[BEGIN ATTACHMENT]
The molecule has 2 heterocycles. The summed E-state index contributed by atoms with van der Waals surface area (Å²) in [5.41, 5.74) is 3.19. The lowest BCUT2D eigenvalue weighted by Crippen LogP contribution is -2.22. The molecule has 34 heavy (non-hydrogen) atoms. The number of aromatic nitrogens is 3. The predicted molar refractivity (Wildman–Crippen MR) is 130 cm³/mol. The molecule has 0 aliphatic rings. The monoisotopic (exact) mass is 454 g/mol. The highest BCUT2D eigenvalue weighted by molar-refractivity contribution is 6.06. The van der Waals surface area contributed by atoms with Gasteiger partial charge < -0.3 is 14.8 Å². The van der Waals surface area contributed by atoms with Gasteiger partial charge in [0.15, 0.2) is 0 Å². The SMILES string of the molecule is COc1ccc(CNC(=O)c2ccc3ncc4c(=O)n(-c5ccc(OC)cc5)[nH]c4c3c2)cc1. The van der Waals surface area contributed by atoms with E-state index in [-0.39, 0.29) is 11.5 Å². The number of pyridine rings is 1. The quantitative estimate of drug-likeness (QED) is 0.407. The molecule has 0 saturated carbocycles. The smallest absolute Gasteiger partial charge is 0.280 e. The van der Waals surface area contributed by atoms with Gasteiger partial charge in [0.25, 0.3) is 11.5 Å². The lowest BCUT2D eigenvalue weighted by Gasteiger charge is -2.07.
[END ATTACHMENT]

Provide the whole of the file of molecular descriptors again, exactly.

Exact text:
The molecule has 2 heterocycles. The summed E-state index contributed by atoms with van der Waals surface area (Å²) in [5.41, 5.74) is 3.19. The lowest BCUT2D eigenvalue weighted by Crippen LogP contribution is -2.22. The molecule has 34 heavy (non-hydrogen) atoms. The number of aromatic nitrogens is 3. The predicted molar refractivity (Wildman–Crippen MR) is 130 cm³/mol. The molecule has 0 aliphatic rings. The monoisotopic (exact) mass is 454 g/mol. The highest BCUT2D eigenvalue weighted by molar-refractivity contribution is 6.06. The van der Waals surface area contributed by atoms with Gasteiger partial charge < -0.3 is 14.8 Å². The van der Waals surface area contributed by atoms with Gasteiger partial charge in [0.15, 0.2) is 0 Å². The SMILES string of the molecule is COc1ccc(CNC(=O)c2ccc3ncc4c(=O)n(-c5ccc(OC)cc5)[nH]c4c3c2)cc1. The van der Waals surface area contributed by atoms with E-state index in [-0.39, 0.29) is 11.5 Å². The number of pyridine rings is 1. The quantitative estimate of drug-likeness (QED) is 0.407. The molecule has 0 saturated carbocycles. The smallest absolute Gasteiger partial charge is 0.280 e. The van der Waals surface area contributed by atoms with Gasteiger partial charge in [0.25, 0.3) is 11.5 Å². The lowest BCUT2D eigenvalue weighted by Gasteiger charge is -2.07.